Incidentally (I'm getting pretty far away from paleo here, but what the heck) it's very easy to make delicious fresh tortillas at home from this stuff. All you need is a cast iron skillet and either a tortilla press (cheap) or a rolling pin. Traditionally, Mexicans molded tortillas with their hands, but it's an acquired knack.
And by the way, the word "nixtamalized" comes from Nauhatl, the language spoken by the Aztecs in central Mexico at the time of the Spanish conquest.
Pizzuti D, Buda A, D'Odorico A, D'Inc?? R, Chiarelli S, Curioni A, Martines D. Lack of intestinal mucosal toxicity of Triticum monococcum in celiac disease patients. Scand J Gastroenterol. 2006 Nov;41(11):1305-11. PMID: 17060124
van den Broeck HC, de Jong HC, Salentijn EM, Dekking L, Bosch D, Hamer RJ, Gilissen LJ, van der Meer IM, Smulders MJ. Theor Appl Genet. 2010 Nov;121(8):1527-39. Epub 2010 Jul 28. Presence of celiac disease epitopes in modern and old hexaploid wheat varieties: wheat breeding may have contributed to increased prevalence of celiac disease. PMID: 20664999 PMCID: PMC2963738
Gianfrani C, Maglio M, Rotondi Aufiero V, Camarca A, Vocca I, Iaquinto G, Giardullo N, Pogna N, Troncone R, Auricchio S, Mazzarella G. Immunogenicity of monococcum wheat in celiac patients. Am J Clin Nutr. 2012 Dec;96(6):1339-45. doi: 10.3945/ajcn.112.040485. Epub 2012 Nov 7. PMID: 23134879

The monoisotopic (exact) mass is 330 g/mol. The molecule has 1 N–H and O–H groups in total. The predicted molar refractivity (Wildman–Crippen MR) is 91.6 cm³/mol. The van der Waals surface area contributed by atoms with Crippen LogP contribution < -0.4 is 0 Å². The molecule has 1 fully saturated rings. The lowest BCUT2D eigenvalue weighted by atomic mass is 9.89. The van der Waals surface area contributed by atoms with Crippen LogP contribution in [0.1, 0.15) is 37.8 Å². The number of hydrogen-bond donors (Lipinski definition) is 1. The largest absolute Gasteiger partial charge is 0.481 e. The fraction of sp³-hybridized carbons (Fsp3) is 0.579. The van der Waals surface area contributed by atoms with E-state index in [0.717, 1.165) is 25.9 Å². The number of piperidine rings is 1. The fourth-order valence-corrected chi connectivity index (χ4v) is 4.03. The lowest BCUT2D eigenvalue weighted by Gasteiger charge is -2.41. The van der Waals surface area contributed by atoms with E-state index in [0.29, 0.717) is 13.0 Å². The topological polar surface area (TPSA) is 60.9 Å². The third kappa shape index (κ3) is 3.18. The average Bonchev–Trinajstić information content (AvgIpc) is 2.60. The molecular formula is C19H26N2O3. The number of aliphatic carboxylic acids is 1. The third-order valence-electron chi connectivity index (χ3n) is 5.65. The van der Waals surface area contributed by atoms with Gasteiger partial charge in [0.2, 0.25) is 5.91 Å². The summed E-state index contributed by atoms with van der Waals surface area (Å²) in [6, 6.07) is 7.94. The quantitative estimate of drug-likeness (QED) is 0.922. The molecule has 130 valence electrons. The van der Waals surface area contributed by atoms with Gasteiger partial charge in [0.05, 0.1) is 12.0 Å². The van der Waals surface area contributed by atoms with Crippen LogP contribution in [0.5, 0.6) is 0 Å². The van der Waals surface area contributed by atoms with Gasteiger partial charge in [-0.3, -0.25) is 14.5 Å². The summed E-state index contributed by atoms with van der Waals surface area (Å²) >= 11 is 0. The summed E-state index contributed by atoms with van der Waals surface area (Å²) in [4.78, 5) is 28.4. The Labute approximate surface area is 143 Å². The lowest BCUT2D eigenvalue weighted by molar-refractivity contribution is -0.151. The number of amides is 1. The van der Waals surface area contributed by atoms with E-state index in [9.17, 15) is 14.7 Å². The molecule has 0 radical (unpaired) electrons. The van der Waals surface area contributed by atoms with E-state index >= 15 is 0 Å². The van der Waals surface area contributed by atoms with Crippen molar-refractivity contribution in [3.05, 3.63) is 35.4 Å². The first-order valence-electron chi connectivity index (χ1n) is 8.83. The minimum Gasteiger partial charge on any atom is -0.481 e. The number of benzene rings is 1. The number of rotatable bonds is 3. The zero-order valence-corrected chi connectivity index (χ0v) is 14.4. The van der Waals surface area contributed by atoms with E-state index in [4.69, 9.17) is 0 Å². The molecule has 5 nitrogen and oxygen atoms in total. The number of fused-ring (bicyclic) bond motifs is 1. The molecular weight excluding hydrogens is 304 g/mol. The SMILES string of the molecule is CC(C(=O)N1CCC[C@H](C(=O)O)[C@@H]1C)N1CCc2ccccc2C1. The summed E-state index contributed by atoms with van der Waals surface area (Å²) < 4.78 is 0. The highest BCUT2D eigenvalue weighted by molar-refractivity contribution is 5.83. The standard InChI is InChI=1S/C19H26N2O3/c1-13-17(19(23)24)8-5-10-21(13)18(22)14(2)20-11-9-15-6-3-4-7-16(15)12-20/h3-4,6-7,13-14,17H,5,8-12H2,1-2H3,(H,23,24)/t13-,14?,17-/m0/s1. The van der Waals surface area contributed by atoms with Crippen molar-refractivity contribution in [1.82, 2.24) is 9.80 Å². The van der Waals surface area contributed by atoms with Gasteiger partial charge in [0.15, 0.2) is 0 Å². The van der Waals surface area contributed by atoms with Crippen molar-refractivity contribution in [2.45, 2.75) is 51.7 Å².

Marietta EV, Murray JA. Epub 2012 Nov 7. Testing the safety of alternative wheat species and cultivars for consumption by celiac patients. Am J Clin Nutr. 2012 Dec;96(6):1247-8. doi: 10.3945/ajcn.112.051425. PMID: 23134892
Rizzello CG, De Angelis M, Di Cagno R, Camarca A, Silano M, Losito I, De Vincenzi M, De Bari MD, Palmisano F, Maurano F, Gianfrani C, Gobbetti M. Highly efficient gluten degradation by lactobacilli and fungal proteases during food processing: new perspectives for celiac disease. Appl Environ Microbiol. 2007 Jul;73(14):4499-507. Epub 2007 May 18. PMID: 17513580
Gobbetti M, Giuseppe Rizzello C, Di Cagno R, De Angelis M.Sourdough lactobacilli and celiac disease. Food Microbiol. 2007 Apr;24(2):187-96. Epub 2006 Sep 12. Review. PMID: 17008163
Cerqueira MT, Fry MM, Connor WE. The food and nutrient intakes of the Tarahumara Indians of Mexico. Am J Clin Nutr. 1979 Apr;32(4):905-15. PMID: 433816. Free full text.
Picture from Wikipedia.
on December 09, 2012
at 05:21 PM
Nice post here explaining how modern hybrid wheat differs from ancient wheats:
I personally think small amounts of old wheats (spelt, emmer, einkorn, etc), properly prepared, can be part of a healthy diet.
on December 09, 2012
at 02:22 PM
Grains are grains.Earlier people ate fermented and soaked grains.Today grains are mainstream and it's mostly gluten-containing grains cause the problem,mostly wheat,oats,etc.Native Southern American tribes ate quinoa or amaranth or other grains in a form of wild grass.